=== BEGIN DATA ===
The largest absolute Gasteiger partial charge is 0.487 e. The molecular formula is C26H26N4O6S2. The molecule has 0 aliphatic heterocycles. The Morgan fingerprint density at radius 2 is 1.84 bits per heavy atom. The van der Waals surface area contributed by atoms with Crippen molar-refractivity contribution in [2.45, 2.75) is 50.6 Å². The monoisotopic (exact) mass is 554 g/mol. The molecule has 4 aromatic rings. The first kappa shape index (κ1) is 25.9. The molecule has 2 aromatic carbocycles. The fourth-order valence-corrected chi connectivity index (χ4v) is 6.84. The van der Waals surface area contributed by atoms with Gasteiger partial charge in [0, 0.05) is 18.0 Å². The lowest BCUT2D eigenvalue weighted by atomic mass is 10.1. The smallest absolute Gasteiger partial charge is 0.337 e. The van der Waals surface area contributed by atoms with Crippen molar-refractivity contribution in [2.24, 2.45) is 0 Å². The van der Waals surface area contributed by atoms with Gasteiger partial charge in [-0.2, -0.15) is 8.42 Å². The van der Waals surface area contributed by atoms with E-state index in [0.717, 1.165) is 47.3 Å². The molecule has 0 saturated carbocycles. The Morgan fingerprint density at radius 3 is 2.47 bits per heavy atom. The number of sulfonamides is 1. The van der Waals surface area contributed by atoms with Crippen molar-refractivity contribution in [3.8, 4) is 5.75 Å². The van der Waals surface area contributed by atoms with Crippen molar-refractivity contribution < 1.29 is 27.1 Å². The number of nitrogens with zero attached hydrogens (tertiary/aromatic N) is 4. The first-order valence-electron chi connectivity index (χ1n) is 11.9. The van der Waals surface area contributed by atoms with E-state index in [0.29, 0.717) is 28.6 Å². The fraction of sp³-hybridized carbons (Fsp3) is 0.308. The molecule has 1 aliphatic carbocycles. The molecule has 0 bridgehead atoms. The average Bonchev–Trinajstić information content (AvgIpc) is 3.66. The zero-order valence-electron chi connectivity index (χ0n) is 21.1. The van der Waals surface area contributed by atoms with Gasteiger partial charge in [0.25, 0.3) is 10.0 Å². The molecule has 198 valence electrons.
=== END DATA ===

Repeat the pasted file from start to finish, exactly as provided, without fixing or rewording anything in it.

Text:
The largest absolute Gasteiger partial charge is 0.487 e. The molecular formula is C26H26N4O6S2. The molecule has 0 aliphatic heterocycles. The Morgan fingerprint density at radius 2 is 1.84 bits per heavy atom. The van der Waals surface area contributed by atoms with Crippen molar-refractivity contribution in [2.45, 2.75) is 50.6 Å². The monoisotopic (exact) mass is 554 g/mol. The molecule has 4 aromatic rings. The first kappa shape index (κ1) is 25.9. The molecule has 2 aromatic carbocycles. The fourth-order valence-corrected chi connectivity index (χ4v) is 6.84. The van der Waals surface area contributed by atoms with Gasteiger partial charge in [0, 0.05) is 18.0 Å². The lowest BCUT2D eigenvalue weighted by atomic mass is 10.1. The smallest absolute Gasteiger partial charge is 0.337 e. The van der Waals surface area contributed by atoms with Crippen molar-refractivity contribution in [2.24, 2.45) is 0 Å². The van der Waals surface area contributed by atoms with Gasteiger partial charge in [-0.2, -0.15) is 8.42 Å². The van der Waals surface area contributed by atoms with E-state index in [0.717, 1.165) is 47.3 Å². The molecule has 0 saturated carbocycles. The Morgan fingerprint density at radius 3 is 2.47 bits per heavy atom. The number of sulfonamides is 1. The van der Waals surface area contributed by atoms with Crippen molar-refractivity contribution in [3.8, 4) is 5.75 Å². The van der Waals surface area contributed by atoms with Crippen molar-refractivity contribution < 1.29 is 27.1 Å². The number of nitrogens with zero attached hydrogens (tertiary/aromatic N) is 4. The first-order valence-electron chi connectivity index (χ1n) is 11.9. The van der Waals surface area contributed by atoms with E-state index in [0.29, 0.717) is 28.6 Å². The fraction of sp³-hybridized carbons (Fsp3) is 0.308. The molecule has 1 aliphatic carbocycles. The molecule has 0 bridgehead atoms. The average Bonchev–Trinajstić information content (AvgIpc) is 3.66. The zero-order valence-electron chi connectivity index (χ0n) is 21.1. The van der Waals surface area contributed by atoms with Gasteiger partial charge in [0.25, 0.3) is 10.0 Å². The molecule has 198 valence electrons.